1 Geography, Department of Geosciences and Natural Resource Management, Faculty of Science, Københavns Universitet2 LUKKET: 2012 Forskningsgrupper, Department of Geosciences and Natural Resource Management, Faculty of Science, Københavns Universitet3 IADO-CONICET, UNS (Bahía Blanca, Argentina)4 IADO-CONICET (Bahía Blanca, Argentina)5 SCIENCE Faculty Management, SCIENCE Faculty Office, Faculty of Science, Københavns Universitet6 LUKKET: 2012 Forskningsgrupper, Department of Geosciences and Natural Resource Management, Faculty of Science, Københavns Universitet7 SCIENCE Faculty Management, SCIENCE Faculty Office, Faculty of Science, Københavns Universitet
Beach ridge plains are a common feature of prograding coastlines and they have in the past been widely used as geomorphological archives for the reconstruction of past coastal dynamics, event chronologies or late quaternary sea-level change. The most critical parameters for sea-level related research are the consistent definition and confidence of information on surface elevation of the beach ridge deposits. In most parts of the world, the availability of high-resolution geodata is very limited. The measurement of e.g. high-precision GPS (Global Positioning System) data is costly, time-consuming and essentially of limited spatial coverage. The SRTM (Shuttle Radar Topography Mission) dataset is a freely-available digital surface model covering landmasses between approximately 60 N and 56 S at a 90 m (3 arc seconds) resolution. The model elevations are indicated without decimals (integer) and are projected for the WGS84 ellipsoid. On a beach ridge plain at Caleta de los Loros, Río Negro, Argentina, we observed a good correlation of GPS-RTK (GPS-Real Time Kinematic) measurements (estimated vertical accuracy: <0,1 m) with the SRTM elevation model along a cross-ridge transect. An average vertical deviation of 0,96 m (SD: 0,48m) between the SRTM and the GPS-RTK-based elevations was determined for mostof the beach ridge transect (79% of length). Larger errors (maximum average error: 2,78 m, SD: 1,88 m) can be explained by eolian deposition and dune migration during the approx. 13 years between the date of SRTM data acquisition and our GPS measurement. This interpretation is supported by a multi-decadal sequence of Landsat false-color composites. Vegetation cover and rounding errors are further possible factors in explaining vertical deviation. The consistency of data quality was confirmed by a comparison study using a LiDAR (Light detection and ranging)-based digital elevation model (vertical accuracy: <0,1 m) to extract surface elevations on an extensive beach ridge plain on the island of Anholt, Denmark. The relatively high accuracy of the SRTM data in near-coastal environments is probably owed to the correction of the original dataset for a fixed value of 0 m along the coastlines of the world (SRTM Water Body Data). Our findings indicate that, at certain scales, a spatial integration of linear GPS data can be attempted using the SRTM dataset. However, the process must be aided by adequate surface information (e.g. Landsat images from close to the date of SRTM acquisition). The fixed reference datum allows a contextualization of distant field sites and thus can help to reduce bias measurement and interpretation. In our case, the SRTM data set has proven to be a valuable tool for the preparation of field work and facilitated a more accurate appraisal of the Holocene marine sedimentary record.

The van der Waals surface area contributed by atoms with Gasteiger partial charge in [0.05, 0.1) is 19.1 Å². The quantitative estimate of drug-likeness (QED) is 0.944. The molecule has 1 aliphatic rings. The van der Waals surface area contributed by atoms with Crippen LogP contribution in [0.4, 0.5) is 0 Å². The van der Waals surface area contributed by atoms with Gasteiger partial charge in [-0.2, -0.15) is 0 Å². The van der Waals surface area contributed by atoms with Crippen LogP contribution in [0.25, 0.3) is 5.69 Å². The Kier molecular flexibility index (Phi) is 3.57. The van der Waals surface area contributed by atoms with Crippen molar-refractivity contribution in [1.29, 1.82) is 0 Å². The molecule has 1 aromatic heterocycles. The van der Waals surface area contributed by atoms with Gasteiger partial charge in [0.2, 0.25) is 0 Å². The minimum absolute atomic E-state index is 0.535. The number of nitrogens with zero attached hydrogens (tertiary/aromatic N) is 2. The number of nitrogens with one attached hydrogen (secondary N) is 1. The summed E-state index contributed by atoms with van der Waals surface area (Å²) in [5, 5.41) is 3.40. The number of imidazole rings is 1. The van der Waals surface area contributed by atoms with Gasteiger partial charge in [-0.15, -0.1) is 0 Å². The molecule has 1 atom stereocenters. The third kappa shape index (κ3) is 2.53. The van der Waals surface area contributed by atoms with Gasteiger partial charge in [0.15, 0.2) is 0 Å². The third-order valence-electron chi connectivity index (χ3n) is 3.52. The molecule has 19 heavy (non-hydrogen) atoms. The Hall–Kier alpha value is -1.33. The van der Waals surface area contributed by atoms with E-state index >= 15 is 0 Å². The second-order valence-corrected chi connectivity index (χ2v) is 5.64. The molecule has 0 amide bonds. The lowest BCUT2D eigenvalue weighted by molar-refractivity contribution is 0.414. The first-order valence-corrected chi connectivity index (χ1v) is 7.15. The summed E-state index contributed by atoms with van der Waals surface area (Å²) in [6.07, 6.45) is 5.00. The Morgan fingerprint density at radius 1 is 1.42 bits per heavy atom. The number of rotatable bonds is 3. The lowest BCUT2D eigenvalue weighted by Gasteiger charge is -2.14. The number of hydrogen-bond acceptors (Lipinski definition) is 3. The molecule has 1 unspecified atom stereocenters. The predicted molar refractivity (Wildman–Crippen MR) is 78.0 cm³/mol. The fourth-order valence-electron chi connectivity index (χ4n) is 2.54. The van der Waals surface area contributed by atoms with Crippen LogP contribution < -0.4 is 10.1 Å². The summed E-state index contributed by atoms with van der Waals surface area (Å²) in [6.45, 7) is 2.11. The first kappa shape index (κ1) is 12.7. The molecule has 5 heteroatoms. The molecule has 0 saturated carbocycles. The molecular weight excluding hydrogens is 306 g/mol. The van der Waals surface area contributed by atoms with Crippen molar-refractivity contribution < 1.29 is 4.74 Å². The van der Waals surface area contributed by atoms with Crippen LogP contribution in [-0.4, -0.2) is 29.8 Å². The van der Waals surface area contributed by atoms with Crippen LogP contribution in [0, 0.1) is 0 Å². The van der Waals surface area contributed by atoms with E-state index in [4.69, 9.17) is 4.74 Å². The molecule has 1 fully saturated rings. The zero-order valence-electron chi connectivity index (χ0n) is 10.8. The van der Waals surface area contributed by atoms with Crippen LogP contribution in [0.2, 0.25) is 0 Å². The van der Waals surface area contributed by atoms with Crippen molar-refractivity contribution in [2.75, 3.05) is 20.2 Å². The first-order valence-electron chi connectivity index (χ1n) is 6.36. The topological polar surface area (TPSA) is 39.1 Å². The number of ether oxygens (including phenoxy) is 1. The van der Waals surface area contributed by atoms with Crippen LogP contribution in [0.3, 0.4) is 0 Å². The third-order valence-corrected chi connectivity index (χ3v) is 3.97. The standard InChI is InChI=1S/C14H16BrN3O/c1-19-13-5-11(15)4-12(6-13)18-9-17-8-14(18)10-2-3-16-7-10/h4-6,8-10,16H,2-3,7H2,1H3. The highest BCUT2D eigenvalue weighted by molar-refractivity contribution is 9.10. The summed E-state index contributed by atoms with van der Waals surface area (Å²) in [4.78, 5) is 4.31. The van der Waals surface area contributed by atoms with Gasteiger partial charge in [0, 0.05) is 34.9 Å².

Geophysical Research Abstracts, 2014, Vol 16
Main Research Area:
European Geosciences Union (EGU) General Assembly 2014